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LA MESA – In a stunning end to an historic mayoral run, Art Madrid was turned out of office by voters on Tuesday in favor of Mark Arapostathis, a City Council member.
Arapostathis, a school teacher, theater director and, for most of the last eight years a Madrid ally, pursued a low-key campaign that relied on his own long roots in the community to soundly defeat a man who had seemed almost unbeatable during more than three decades in public office.
With 100 percent of the vote counted, Arapostathis had 6,017 votes to Madrid's 4,200, a nearly 18 point difference.
"I feel fortunate to have the opportunity and I will continue to serve on the council as I have for the last eight years,'' Arapostathis said at midnight as he moved around the city picking up his campaign signs. "I care about this city.''
Arapostathis took a moment to honor his opponent. "I thank him for his years of service to this city.''
Arapostathis had worked closely with Madrid during much of his first two terms on the council, but in recent years had become allied with council members who thought it was time for Madrid to give up the reins he had held so tightly for so long.
Over the past two years, Arapostathis often joined forces with council members Kristine Alessio and Ernie Ewin– and occasionally with Ruth Sterling – to remind the mayor that he was simply first among equals on the five-member council. The increasingly tight anti-Madrid forces stripped the mayor of his choice committee assignments and voted repeatedly to deny his requests to travel to state and national conventions.
Madrid’s most recent runs at re-election had brought strident opponents, but each time he was able to exploit their relatively thin political resumes and could count on a core of La Mesa voters who had come to know Madrid personally over his long tenure as commission member, City Council member and then 24 years as mayor.
But Arapostathis was a different kind of opponent. While he could not match Madrid’s political resume, he could counter it with his own long history of selfless public service on behalf of the city’s youth. As director of the Peter Pan Jr. Theater, the C-Hook Theater, and as a long-time elementary school teacher, “Dr. A,’’ as he became known, had his own personal connections to a wide and admiring public. That clearly fueled his efforts in ways that previous Madrid opponents could not match. Friends (right) gathered to congratulate Arapostathis Tuesday night.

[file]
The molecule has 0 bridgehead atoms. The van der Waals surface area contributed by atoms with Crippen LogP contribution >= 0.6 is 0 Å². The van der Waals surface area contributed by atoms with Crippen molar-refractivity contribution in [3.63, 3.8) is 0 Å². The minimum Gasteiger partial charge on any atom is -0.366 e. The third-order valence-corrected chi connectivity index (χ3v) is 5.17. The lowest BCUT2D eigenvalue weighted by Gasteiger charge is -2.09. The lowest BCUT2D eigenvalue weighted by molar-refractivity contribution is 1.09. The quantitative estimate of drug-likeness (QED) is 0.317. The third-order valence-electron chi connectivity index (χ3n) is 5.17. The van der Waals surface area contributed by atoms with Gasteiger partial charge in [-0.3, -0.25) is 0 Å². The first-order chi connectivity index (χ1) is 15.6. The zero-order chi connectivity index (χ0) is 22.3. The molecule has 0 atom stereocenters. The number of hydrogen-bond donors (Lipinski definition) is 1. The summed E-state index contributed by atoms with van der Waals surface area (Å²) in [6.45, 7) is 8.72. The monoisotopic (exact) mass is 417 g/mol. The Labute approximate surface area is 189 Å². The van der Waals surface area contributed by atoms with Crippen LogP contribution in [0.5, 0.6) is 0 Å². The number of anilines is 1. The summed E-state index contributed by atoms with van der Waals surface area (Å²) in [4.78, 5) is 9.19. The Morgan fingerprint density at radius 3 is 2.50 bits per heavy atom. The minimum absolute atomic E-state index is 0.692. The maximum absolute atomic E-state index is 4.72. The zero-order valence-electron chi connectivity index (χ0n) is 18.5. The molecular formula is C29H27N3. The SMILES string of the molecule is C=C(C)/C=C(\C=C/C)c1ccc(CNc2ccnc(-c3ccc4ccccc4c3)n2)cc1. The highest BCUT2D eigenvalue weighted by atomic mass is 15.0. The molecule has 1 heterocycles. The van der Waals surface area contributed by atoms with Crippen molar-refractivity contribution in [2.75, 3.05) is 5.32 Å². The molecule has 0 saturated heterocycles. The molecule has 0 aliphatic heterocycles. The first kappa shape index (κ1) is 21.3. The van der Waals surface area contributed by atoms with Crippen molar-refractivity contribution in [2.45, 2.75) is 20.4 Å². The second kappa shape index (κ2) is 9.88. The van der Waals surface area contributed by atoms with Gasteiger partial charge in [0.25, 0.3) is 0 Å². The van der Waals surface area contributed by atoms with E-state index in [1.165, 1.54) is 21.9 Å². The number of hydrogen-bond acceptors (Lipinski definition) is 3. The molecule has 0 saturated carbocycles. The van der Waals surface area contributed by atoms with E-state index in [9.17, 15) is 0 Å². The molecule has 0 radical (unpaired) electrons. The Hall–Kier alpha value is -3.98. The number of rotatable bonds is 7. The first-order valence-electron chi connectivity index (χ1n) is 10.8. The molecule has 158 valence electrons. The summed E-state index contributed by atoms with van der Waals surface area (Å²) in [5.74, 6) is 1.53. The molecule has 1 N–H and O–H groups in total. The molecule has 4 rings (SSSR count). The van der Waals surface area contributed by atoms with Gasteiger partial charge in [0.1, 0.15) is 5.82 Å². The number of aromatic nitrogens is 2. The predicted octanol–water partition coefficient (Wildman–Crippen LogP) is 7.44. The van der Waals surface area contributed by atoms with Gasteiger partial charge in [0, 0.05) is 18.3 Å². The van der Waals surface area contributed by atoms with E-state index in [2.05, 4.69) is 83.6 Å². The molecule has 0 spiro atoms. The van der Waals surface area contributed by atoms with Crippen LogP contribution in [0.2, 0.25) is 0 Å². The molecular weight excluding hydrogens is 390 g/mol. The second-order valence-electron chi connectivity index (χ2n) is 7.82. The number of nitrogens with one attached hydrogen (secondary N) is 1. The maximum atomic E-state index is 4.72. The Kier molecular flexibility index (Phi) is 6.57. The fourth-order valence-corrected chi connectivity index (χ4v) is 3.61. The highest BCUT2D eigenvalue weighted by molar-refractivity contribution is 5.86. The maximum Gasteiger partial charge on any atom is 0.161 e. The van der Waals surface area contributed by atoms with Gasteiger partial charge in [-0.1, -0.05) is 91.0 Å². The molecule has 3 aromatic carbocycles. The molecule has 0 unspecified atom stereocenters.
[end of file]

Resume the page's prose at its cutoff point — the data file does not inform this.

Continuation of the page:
Arapostathis had announced early in his campaign that he would not be criticizing Madrid or bringing up any of the mayor’s foibles, instead concentrating on his own strengths. He conducted a long series of private, neighborhood meetings with 25 to 30 residents at a time and counted on dedicated volunteers to demonstrate his support throughout the community. In the last ten days of the campaign, Arapostathis’ supporters could be seen at street corners waving signs and heard on Internet comment boards promoting his candidacy. Arapostathis also had the financial support of donors and the unanimous support of the rest of the council.
Arapostathis also made a point of emphasizing his unwillingness to participate in negative campaigning; including refusing to debate the combative mayor for fear it would force him to attack Madrid in defending himself. “I’m a teacher,’’ Arapostathis said a number of times. “What kind of example would that be for my students?’’
This Arapostathis “rope-a-dope” approach to letting Madrid go negative without matching him turned out to be a successful strategy in a city that prefers the “small town” image.
Arapostathis said during the campaign that he would work to make it clear that the mayor is “just the first among equals” on the council and will work with this new council to establish a more collaborative process for city business.
With Bill Baber and Guy McWhirter apparently now joining incumbents Ruth Sterling and Kristine Alessio, Arapostathis will find a more welcoming panel than Madrid faced over the last two years. Baber and McWhirter are very familiar to Arapostathis and Alessio and Sterling both backed his candidacy against Madrid.
And, given Arapostathis’ penchant for shorter, less loquacious council meetings, it might also signal a move to shorter, more efficient meetings. Time will tell.